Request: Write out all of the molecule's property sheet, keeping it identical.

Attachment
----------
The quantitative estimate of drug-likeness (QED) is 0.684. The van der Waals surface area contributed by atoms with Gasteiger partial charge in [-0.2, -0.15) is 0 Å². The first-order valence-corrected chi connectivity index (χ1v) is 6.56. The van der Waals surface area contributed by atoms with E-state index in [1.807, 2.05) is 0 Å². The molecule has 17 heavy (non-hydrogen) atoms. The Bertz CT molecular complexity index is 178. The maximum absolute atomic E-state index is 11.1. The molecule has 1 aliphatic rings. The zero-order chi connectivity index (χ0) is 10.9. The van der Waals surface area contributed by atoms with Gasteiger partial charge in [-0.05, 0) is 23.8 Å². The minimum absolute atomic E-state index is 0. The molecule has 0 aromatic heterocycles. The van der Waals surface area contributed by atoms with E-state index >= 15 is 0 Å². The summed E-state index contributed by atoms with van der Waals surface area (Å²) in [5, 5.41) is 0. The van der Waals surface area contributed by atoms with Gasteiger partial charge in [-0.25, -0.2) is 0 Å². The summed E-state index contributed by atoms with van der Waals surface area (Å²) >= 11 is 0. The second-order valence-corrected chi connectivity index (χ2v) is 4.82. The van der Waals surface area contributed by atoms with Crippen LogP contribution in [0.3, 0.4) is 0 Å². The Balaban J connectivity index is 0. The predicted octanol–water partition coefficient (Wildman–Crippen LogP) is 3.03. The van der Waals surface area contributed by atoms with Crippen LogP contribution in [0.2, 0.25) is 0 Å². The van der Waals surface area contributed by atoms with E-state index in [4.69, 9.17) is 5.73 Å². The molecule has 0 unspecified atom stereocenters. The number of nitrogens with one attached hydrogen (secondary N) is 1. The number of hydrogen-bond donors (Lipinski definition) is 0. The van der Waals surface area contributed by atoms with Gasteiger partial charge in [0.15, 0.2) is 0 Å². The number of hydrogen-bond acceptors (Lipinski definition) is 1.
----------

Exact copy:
The quantitative estimate of drug-likeness (QED) is 0.684. The van der Waals surface area contributed by atoms with Gasteiger partial charge in [-0.2, -0.15) is 0 Å². The first-order valence-corrected chi connectivity index (χ1v) is 6.56. The van der Waals surface area contributed by atoms with E-state index in [1.807, 2.05) is 0 Å². The molecule has 17 heavy (non-hydrogen) atoms. The Bertz CT molecular complexity index is 178. The maximum absolute atomic E-state index is 11.1. The molecule has 1 aliphatic rings. The zero-order chi connectivity index (χ0) is 10.9. The van der Waals surface area contributed by atoms with Gasteiger partial charge in [-0.05, 0) is 23.8 Å². The minimum absolute atomic E-state index is 0. The molecule has 0 aromatic heterocycles. The van der Waals surface area contributed by atoms with E-state index >= 15 is 0 Å². The summed E-state index contributed by atoms with van der Waals surface area (Å²) in [5, 5.41) is 0. The van der Waals surface area contributed by atoms with Gasteiger partial charge in [-0.25, -0.2) is 0 Å². The summed E-state index contributed by atoms with van der Waals surface area (Å²) >= 11 is 0. The second-order valence-corrected chi connectivity index (χ2v) is 4.82. The van der Waals surface area contributed by atoms with Crippen LogP contribution in [0.3, 0.4) is 0 Å². The Balaban J connectivity index is 0. The predicted octanol–water partition coefficient (Wildman–Crippen LogP) is 3.03. The van der Waals surface area contributed by atoms with Crippen LogP contribution in [0.2, 0.25) is 0 Å². The van der Waals surface area contributed by atoms with E-state index in [4.69, 9.17) is 5.73 Å². The molecule has 0 unspecified atom stereocenters. The number of nitrogens with one attached hydrogen (secondary N) is 1. The number of hydrogen-bond donors (Lipinski definition) is 0. The van der Waals surface area contributed by atoms with Gasteiger partial charge in [0.15, 0.2) is 0 Å². The number of hydrogen-bond acceptors (Lipinski definition) is 1.